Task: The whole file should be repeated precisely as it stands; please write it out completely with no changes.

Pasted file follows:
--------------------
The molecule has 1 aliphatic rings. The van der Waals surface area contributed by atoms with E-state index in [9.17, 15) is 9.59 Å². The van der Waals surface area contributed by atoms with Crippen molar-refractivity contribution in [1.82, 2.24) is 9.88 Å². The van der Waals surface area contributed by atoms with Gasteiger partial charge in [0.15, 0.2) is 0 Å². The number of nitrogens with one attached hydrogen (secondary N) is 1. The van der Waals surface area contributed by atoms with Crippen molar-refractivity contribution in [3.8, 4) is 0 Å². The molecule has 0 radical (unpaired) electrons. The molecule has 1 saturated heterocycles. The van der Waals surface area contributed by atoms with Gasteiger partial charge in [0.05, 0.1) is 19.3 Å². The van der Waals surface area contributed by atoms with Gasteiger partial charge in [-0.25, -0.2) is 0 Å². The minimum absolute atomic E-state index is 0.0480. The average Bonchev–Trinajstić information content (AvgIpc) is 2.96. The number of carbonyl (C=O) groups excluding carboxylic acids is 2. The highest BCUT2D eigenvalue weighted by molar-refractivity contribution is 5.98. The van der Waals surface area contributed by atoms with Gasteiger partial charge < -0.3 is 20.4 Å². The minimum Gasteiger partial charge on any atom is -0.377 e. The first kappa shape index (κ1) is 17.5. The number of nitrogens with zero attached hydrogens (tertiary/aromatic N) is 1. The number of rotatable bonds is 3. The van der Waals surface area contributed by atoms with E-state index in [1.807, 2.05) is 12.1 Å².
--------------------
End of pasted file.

The molecule has 1 aliphatic rings. The van der Waals surface area contributed by atoms with E-state index in [9.17, 15) is 9.59 Å². The van der Waals surface area contributed by atoms with Crippen molar-refractivity contribution in [1.82, 2.24) is 9.88 Å². The van der Waals surface area contributed by atoms with Gasteiger partial charge in [0.15, 0.2) is 0 Å². The number of nitrogens with one attached hydrogen (secondary N) is 1. The van der Waals surface area contributed by atoms with Crippen molar-refractivity contribution in [3.8, 4) is 0 Å². The molecule has 0 radical (unpaired) electrons. The molecule has 1 saturated heterocycles. The van der Waals surface area contributed by atoms with Gasteiger partial charge in [0.05, 0.1) is 19.3 Å². The van der Waals surface area contributed by atoms with Gasteiger partial charge in [-0.25, -0.2) is 0 Å². The minimum absolute atomic E-state index is 0.0480. The average Bonchev–Trinajstić information content (AvgIpc) is 2.96. The number of carbonyl (C=O) groups excluding carboxylic acids is 2. The highest BCUT2D eigenvalue weighted by molar-refractivity contribution is 5.98. The van der Waals surface area contributed by atoms with Gasteiger partial charge < -0.3 is 20.4 Å². The minimum Gasteiger partial charge on any atom is -0.377 e. The first kappa shape index (κ1) is 17.5. The number of nitrogens with zero attached hydrogens (tertiary/aromatic N) is 1. The number of rotatable bonds is 3. The van der Waals surface area contributed by atoms with E-state index in [1.807, 2.05) is 12.1 Å².